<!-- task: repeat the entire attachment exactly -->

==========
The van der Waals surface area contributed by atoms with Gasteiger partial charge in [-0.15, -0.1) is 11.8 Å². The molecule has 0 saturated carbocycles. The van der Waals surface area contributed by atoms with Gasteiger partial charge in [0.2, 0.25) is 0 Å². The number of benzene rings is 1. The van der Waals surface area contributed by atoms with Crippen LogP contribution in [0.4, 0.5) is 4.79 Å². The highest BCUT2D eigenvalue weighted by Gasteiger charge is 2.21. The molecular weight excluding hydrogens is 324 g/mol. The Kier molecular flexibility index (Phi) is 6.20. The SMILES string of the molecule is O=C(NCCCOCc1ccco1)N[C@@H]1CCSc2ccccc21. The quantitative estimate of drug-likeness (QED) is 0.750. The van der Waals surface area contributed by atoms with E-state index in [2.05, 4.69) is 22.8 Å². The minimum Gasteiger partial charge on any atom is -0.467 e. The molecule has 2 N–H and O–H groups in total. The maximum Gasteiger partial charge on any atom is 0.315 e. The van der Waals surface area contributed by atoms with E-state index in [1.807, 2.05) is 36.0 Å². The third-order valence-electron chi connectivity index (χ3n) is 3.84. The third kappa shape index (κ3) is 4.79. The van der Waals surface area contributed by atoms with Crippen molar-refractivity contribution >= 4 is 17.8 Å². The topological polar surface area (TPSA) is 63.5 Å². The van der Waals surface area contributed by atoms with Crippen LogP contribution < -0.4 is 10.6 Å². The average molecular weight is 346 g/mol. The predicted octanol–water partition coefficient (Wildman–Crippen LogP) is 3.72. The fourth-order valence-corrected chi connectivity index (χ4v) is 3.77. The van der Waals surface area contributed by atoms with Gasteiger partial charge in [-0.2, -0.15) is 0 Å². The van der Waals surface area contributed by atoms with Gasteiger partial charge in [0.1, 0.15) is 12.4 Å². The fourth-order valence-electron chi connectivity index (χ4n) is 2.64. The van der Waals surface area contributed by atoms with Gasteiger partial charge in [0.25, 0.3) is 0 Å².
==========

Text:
The van der Waals surface area contributed by atoms with Gasteiger partial charge in [-0.15, -0.1) is 11.8 Å². The molecule has 0 saturated carbocycles. The van der Waals surface area contributed by atoms with Gasteiger partial charge in [0.2, 0.25) is 0 Å². The number of benzene rings is 1. The van der Waals surface area contributed by atoms with Crippen LogP contribution in [0.4, 0.5) is 4.79 Å². The highest BCUT2D eigenvalue weighted by Gasteiger charge is 2.21. The molecular weight excluding hydrogens is 324 g/mol. The Kier molecular flexibility index (Phi) is 6.20. The SMILES string of the molecule is O=C(NCCCOCc1ccco1)N[C@@H]1CCSc2ccccc21. The quantitative estimate of drug-likeness (QED) is 0.750. The van der Waals surface area contributed by atoms with E-state index in [2.05, 4.69) is 22.8 Å². The minimum Gasteiger partial charge on any atom is -0.467 e. The molecule has 2 N–H and O–H groups in total. The maximum Gasteiger partial charge on any atom is 0.315 e. The van der Waals surface area contributed by atoms with E-state index in [1.807, 2.05) is 36.0 Å². The third-order valence-electron chi connectivity index (χ3n) is 3.84. The third kappa shape index (κ3) is 4.79. The van der Waals surface area contributed by atoms with Crippen molar-refractivity contribution >= 4 is 17.8 Å². The topological polar surface area (TPSA) is 63.5 Å². The van der Waals surface area contributed by atoms with Crippen LogP contribution < -0.4 is 10.6 Å². The average molecular weight is 346 g/mol. The predicted octanol–water partition coefficient (Wildman–Crippen LogP) is 3.72. The fourth-order valence-corrected chi connectivity index (χ4v) is 3.77. The van der Waals surface area contributed by atoms with Gasteiger partial charge in [-0.2, -0.15) is 0 Å². The van der Waals surface area contributed by atoms with Gasteiger partial charge in [0.1, 0.15) is 12.4 Å². The fourth-order valence-electron chi connectivity index (χ4n) is 2.64. The van der Waals surface area contributed by atoms with Gasteiger partial charge in [0.25, 0.3) is 0 Å².